Nip Seasonal Allergies in the Bud
More than 50 million Americans suffer from allergies every year. In particular, springtime allergies are an annual nuisance for many people. As plants begin to bloom and neighbors start to cut their grass more frequently, allergy sufferers nationwide start sniffling and sneezing. What’s more, mold growth blooms both indoors and outdoors, making it almost impossible to escape allergy triggers.
For some, allergy symptoms may consist of sneezing a couple of times a year. But for others, seasonal allergies can cause congestion, a runny, itchy or stuffy nose, watery eyes, headaches and more for weeks or months at a time.
Fortunately, seasonal allergies only occur during certain parts of the year—usually the spring and summer. There are also natural ways to control your allergy symptoms since they are triggered by common allergens like tree pollen, grass, weeds and mold.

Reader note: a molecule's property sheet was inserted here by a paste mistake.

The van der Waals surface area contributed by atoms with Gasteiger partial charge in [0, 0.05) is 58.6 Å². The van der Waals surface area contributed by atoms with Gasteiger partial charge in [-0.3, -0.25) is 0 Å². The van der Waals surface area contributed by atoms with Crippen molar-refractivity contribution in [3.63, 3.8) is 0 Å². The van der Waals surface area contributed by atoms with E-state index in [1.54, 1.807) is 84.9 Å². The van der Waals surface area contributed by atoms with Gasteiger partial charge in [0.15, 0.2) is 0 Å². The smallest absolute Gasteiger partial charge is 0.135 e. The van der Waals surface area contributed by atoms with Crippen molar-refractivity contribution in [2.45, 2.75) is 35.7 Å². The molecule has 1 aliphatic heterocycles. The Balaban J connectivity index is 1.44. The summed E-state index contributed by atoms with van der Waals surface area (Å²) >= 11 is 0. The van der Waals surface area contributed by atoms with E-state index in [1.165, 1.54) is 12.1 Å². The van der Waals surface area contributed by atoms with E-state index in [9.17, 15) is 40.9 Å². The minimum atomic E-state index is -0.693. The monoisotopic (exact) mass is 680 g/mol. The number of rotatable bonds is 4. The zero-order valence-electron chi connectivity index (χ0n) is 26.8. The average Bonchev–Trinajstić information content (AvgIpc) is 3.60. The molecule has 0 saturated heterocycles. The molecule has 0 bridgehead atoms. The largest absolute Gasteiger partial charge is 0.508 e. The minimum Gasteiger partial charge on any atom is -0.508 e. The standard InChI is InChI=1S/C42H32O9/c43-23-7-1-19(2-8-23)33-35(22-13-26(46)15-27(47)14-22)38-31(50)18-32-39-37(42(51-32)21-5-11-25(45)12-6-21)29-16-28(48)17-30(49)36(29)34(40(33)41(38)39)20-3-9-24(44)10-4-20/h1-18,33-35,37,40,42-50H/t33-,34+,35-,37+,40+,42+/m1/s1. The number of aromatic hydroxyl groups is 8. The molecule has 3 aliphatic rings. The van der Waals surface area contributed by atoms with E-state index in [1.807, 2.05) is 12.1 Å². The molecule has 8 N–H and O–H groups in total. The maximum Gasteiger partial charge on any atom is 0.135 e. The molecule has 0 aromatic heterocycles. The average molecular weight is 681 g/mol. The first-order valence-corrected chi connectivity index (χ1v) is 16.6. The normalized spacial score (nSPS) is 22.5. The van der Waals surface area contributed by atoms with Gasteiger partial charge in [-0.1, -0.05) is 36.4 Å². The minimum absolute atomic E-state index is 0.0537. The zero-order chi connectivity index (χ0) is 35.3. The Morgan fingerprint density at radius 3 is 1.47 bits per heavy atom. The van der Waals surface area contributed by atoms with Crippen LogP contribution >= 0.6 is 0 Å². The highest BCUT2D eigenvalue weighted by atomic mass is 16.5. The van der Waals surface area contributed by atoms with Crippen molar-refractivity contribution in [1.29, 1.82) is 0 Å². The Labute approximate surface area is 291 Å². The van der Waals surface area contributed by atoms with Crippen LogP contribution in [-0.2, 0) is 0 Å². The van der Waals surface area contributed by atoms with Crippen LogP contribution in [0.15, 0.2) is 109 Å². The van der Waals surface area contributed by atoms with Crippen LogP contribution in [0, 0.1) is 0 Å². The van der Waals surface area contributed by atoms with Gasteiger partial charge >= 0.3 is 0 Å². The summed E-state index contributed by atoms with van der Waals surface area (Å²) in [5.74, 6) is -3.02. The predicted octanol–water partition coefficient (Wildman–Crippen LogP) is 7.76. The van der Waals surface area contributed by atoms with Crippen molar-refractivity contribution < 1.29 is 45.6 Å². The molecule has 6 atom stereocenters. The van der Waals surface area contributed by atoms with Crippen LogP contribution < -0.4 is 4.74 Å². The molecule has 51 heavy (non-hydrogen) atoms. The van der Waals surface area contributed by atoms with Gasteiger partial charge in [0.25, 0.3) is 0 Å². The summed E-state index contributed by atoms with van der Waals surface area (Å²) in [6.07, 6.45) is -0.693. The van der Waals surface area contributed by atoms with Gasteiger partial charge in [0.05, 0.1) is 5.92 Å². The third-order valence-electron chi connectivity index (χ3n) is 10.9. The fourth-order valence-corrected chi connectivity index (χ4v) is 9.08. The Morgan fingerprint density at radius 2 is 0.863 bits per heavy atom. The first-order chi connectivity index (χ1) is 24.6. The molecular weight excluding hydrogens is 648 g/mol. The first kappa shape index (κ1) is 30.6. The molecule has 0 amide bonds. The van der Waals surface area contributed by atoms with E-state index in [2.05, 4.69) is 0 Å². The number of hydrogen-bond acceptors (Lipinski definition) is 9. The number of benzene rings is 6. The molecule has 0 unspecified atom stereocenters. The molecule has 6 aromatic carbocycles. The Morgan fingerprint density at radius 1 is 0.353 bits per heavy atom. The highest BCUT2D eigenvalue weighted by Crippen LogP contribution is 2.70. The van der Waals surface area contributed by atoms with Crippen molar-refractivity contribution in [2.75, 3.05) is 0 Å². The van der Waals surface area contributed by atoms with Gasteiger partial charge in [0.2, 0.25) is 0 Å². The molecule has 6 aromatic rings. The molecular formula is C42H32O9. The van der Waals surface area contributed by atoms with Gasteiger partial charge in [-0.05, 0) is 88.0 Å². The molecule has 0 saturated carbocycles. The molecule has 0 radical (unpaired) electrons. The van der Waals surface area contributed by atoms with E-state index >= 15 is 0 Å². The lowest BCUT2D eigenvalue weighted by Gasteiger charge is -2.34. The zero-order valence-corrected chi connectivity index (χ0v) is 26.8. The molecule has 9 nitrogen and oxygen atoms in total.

Alleviating Seasonal Allergies
Similar to other types of allergies, seasonal allergies develop when your body’s immune system detects and then overreacts to a foreign substance it thinks is harmful. To reduce your allergies, consider the following strategies:
Wash your bedding every week in hot water to help keep pollen under control.
Wash your hair before going to bed since pollen can accumulate in your hair.
Limit the number of throw rugs to reduce dust and mold in your home.
Wear an inexpensive painter’s mask and gloves when cleaning, vacuuming or painting to limit skin exposure and dust and chemical inhalation.
Vacuum twice a week.
Make sure the rugs you have are washable.
Change air conditioning and heating air filters often.
Treatment for most allergies is available both over-the-counter and by prescription. If your allergy symptoms are severe or chronic, you may need a series of allergy shots. Contact your doctor or allergist to determine which seasonal allergy treatment option is best for you.